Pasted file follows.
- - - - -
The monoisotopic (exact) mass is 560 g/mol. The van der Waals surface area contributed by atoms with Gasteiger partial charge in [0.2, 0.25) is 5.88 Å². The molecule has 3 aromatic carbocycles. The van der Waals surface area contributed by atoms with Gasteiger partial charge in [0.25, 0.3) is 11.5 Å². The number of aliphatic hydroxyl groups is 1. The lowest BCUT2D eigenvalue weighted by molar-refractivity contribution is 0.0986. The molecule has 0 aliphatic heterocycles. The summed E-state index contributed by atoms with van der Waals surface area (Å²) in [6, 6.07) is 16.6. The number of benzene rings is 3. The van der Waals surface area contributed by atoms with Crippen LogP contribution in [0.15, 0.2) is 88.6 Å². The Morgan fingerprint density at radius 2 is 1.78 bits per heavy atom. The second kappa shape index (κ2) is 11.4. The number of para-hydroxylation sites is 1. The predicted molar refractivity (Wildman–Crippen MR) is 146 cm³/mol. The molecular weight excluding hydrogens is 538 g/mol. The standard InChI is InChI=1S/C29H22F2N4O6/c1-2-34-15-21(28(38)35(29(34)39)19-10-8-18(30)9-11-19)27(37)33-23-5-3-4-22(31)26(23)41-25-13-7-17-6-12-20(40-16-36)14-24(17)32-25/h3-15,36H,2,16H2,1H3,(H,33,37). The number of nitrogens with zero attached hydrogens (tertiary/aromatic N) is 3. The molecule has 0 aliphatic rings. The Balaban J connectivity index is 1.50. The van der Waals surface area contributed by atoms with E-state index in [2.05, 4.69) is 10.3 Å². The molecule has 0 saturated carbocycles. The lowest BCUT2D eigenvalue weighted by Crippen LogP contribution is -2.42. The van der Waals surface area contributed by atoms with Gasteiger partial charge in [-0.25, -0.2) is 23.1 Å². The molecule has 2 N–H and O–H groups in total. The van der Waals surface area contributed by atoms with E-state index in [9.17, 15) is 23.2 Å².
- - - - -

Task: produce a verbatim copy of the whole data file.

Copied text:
The monoisotopic (exact) mass is 560 g/mol. The van der Waals surface area contributed by atoms with Gasteiger partial charge in [0.2, 0.25) is 5.88 Å². The molecule has 3 aromatic carbocycles. The van der Waals surface area contributed by atoms with Gasteiger partial charge in [0.25, 0.3) is 11.5 Å². The number of aliphatic hydroxyl groups is 1. The lowest BCUT2D eigenvalue weighted by molar-refractivity contribution is 0.0986. The molecule has 0 aliphatic heterocycles. The summed E-state index contributed by atoms with van der Waals surface area (Å²) in [6, 6.07) is 16.6. The number of benzene rings is 3. The van der Waals surface area contributed by atoms with Crippen LogP contribution in [0.15, 0.2) is 88.6 Å². The Morgan fingerprint density at radius 2 is 1.78 bits per heavy atom. The second kappa shape index (κ2) is 11.4. The number of para-hydroxylation sites is 1. The predicted molar refractivity (Wildman–Crippen MR) is 146 cm³/mol. The molecular weight excluding hydrogens is 538 g/mol. The standard InChI is InChI=1S/C29H22F2N4O6/c1-2-34-15-21(28(38)35(29(34)39)19-10-8-18(30)9-11-19)27(37)33-23-5-3-4-22(31)26(23)41-25-13-7-17-6-12-20(40-16-36)14-24(17)32-25/h3-15,36H,2,16H2,1H3,(H,33,37). The number of nitrogens with zero attached hydrogens (tertiary/aromatic N) is 3. The molecule has 0 aliphatic rings. The Balaban J connectivity index is 1.50. The van der Waals surface area contributed by atoms with E-state index in [2.05, 4.69) is 10.3 Å². The molecule has 0 saturated carbocycles. The lowest BCUT2D eigenvalue weighted by Crippen LogP contribution is -2.42. The van der Waals surface area contributed by atoms with Gasteiger partial charge in [-0.25, -0.2) is 23.1 Å². The molecule has 2 N–H and O–H groups in total. The van der Waals surface area contributed by atoms with E-state index in [9.17, 15) is 23.2 Å².